Q&A: Signing Checks

What liability do I have as a check signer for my church?

Does the person who signs checks but has no official staff or board position in the ministry have any responsibility if anything goes wrong financially? I am not talking about writing illegal checks, but rather, if the corporation does something wrong or is accused of financial misconduct, can someone who is simply a volunteer be held responsible?
In general, a person who signs a check on behalf of a church or ministry will not be held personally liable for a check that bounces, as long as they are unaware that the bank account has insufficient funds to cover the check amount.
In legal terms, checks fall into the category of “negotiable instruments, ” and the law that governs the liability for people who sign checks and other negotiable instruments is found in the Uniform Commercial Code, or UCC.
Employees and volunteers who sign checks on behalf of a church or ministry are considered representatives of the organization for purposes of negotiable instrument liability. Check signers, in their roles as representatives of the ministry, do have a measure of protection against claims made by recipients of checks that are drawn on the organization’s bank account.
Article 3 of the UCC (Revised) indicates that the individual who signs a check as a representative of the ministry, such as a church treasurer, is not personally liable for a check that bounces. However, in some states, the person or entity to whom the check was paid could pursue a separate claim for fraud against the check signer if there’s evidence that the signer knew that the check would bounce. To succeed with making a fraud claim, the person receiving the bad check would need to prove that the employee or volunteer who signed the check knew it wouldn’t clear due to insufficient funds on deposit in the organization’s account.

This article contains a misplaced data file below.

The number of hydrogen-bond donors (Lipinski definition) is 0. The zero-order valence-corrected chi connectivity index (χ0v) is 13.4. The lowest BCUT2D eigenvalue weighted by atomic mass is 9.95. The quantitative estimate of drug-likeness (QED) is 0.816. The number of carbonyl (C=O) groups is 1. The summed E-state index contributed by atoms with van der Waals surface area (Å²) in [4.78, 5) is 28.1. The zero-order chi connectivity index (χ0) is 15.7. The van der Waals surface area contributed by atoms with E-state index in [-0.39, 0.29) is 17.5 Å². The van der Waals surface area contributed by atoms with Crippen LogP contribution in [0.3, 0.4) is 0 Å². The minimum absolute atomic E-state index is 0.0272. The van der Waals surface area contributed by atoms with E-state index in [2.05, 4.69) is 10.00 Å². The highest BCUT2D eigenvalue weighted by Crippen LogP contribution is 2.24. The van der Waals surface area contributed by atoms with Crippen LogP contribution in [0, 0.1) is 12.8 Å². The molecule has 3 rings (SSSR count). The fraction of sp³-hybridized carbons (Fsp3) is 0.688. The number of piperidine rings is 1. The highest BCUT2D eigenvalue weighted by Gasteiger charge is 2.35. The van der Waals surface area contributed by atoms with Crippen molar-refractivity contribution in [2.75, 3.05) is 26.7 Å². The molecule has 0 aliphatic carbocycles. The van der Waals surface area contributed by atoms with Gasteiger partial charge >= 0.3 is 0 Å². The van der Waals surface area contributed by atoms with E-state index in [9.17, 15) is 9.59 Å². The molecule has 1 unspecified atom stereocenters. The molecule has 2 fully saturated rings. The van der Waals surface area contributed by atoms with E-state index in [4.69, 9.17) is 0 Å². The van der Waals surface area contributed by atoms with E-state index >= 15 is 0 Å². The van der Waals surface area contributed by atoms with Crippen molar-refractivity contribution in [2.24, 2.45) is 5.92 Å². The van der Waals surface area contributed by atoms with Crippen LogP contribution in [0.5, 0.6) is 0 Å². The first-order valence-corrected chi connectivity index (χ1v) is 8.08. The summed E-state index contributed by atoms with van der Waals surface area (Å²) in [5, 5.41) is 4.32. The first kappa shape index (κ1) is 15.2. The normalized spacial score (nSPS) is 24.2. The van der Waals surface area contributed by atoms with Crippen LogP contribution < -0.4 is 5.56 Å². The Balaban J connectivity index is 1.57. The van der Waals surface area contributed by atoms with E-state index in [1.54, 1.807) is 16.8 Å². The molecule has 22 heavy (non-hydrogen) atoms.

A landmark court case on this subject was decided over a half-century ago, but is still cited today. In the case of Lippman Packing Corp. v. Rose (New York Municipal Court, 1953), a corporate officer was held liable for fraud when, with knowledge that there were insufficient funds in the corporate bank account, he issued a check to a supplier to get the supplier to deliver more merchandise. From this case the “Lippman Rule” emerged, stating that a representative check signer is not liable for fraud unless he or she personally participated in the misrepresentation or has actual knowledge of it.
It’s important to note that at least one state (New York) has not yet adopted Revised Article 3. In this jurisdiction, an employee or volunteer who signs a check on behalf of the ministry organization still runs a risk that they could be held personally liable for checks that bounce. To avoid personal liability in this state, the signer must make certain that the name of the ministry organization is displayed on the check, and, when signing, indicate that the signing is made in his or her role as the ministry’s representative (such as adding the statement “as church treasurer” under the signature line).
I hope this gives you the information that you need. Because the application of negotiable instrument law can be a bit complex and, like most law, can vary by state, it’s always a good idea to run questions like this by a local attorney who’s familiar with both the UCC and with your individual state laws.
For a brief history of the Uniform Commercial Code, here’s some further reading:

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